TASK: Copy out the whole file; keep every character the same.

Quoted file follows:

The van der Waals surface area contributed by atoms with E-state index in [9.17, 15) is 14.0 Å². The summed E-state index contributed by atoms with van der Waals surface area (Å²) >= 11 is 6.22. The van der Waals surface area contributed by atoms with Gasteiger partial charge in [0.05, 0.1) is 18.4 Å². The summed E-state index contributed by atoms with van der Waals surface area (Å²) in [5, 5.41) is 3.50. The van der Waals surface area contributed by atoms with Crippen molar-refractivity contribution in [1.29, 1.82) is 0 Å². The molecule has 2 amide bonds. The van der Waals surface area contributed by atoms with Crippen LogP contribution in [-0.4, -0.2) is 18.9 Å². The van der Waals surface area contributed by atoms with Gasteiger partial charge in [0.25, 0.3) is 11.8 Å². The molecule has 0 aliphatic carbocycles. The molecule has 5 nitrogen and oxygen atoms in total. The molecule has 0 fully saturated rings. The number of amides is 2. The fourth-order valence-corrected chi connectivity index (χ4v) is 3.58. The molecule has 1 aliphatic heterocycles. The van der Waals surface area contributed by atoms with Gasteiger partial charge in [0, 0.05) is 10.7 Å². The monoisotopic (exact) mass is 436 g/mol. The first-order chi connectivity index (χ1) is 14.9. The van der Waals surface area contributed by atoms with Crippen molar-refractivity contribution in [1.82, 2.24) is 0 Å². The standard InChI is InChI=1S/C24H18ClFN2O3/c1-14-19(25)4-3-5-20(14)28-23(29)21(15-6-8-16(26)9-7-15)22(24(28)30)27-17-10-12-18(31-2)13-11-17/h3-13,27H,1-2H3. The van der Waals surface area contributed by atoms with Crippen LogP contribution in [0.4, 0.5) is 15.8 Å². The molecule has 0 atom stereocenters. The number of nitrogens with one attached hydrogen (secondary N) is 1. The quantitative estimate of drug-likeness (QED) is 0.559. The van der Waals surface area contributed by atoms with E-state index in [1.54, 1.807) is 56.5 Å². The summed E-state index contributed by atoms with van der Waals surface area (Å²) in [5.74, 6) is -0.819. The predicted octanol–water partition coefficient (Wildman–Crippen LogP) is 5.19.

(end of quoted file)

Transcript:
The van der Waals surface area contributed by atoms with E-state index in [9.17, 15) is 14.0 Å². The summed E-state index contributed by atoms with van der Waals surface area (Å²) >= 11 is 6.22. The van der Waals surface area contributed by atoms with Gasteiger partial charge in [0.05, 0.1) is 18.4 Å². The summed E-state index contributed by atoms with van der Waals surface area (Å²) in [5, 5.41) is 3.50. The van der Waals surface area contributed by atoms with Crippen molar-refractivity contribution in [1.29, 1.82) is 0 Å². The molecule has 2 amide bonds. The van der Waals surface area contributed by atoms with Crippen LogP contribution in [-0.4, -0.2) is 18.9 Å². The van der Waals surface area contributed by atoms with Gasteiger partial charge in [0.25, 0.3) is 11.8 Å². The molecule has 0 aliphatic carbocycles. The molecule has 5 nitrogen and oxygen atoms in total. The molecule has 0 fully saturated rings. The number of amides is 2. The fourth-order valence-corrected chi connectivity index (χ4v) is 3.58. The molecule has 1 aliphatic heterocycles. The van der Waals surface area contributed by atoms with Gasteiger partial charge in [0, 0.05) is 10.7 Å². The monoisotopic (exact) mass is 436 g/mol. The first-order chi connectivity index (χ1) is 14.9. The van der Waals surface area contributed by atoms with Crippen molar-refractivity contribution in [1.82, 2.24) is 0 Å². The standard InChI is InChI=1S/C24H18ClFN2O3/c1-14-19(25)4-3-5-20(14)28-23(29)21(15-6-8-16(26)9-7-15)22(24(28)30)27-17-10-12-18(31-2)13-11-17/h3-13,27H,1-2H3. The van der Waals surface area contributed by atoms with Crippen LogP contribution in [0.4, 0.5) is 15.8 Å². The molecule has 0 atom stereocenters. The number of nitrogens with one attached hydrogen (secondary N) is 1. The quantitative estimate of drug-likeness (QED) is 0.559. The van der Waals surface area contributed by atoms with E-state index in [1.54, 1.807) is 56.5 Å². The summed E-state index contributed by atoms with van der Waals surface area (Å²) in [5.74, 6) is -0.819. The predicted octanol–water partition coefficient (Wildman–Crippen LogP) is 5.19.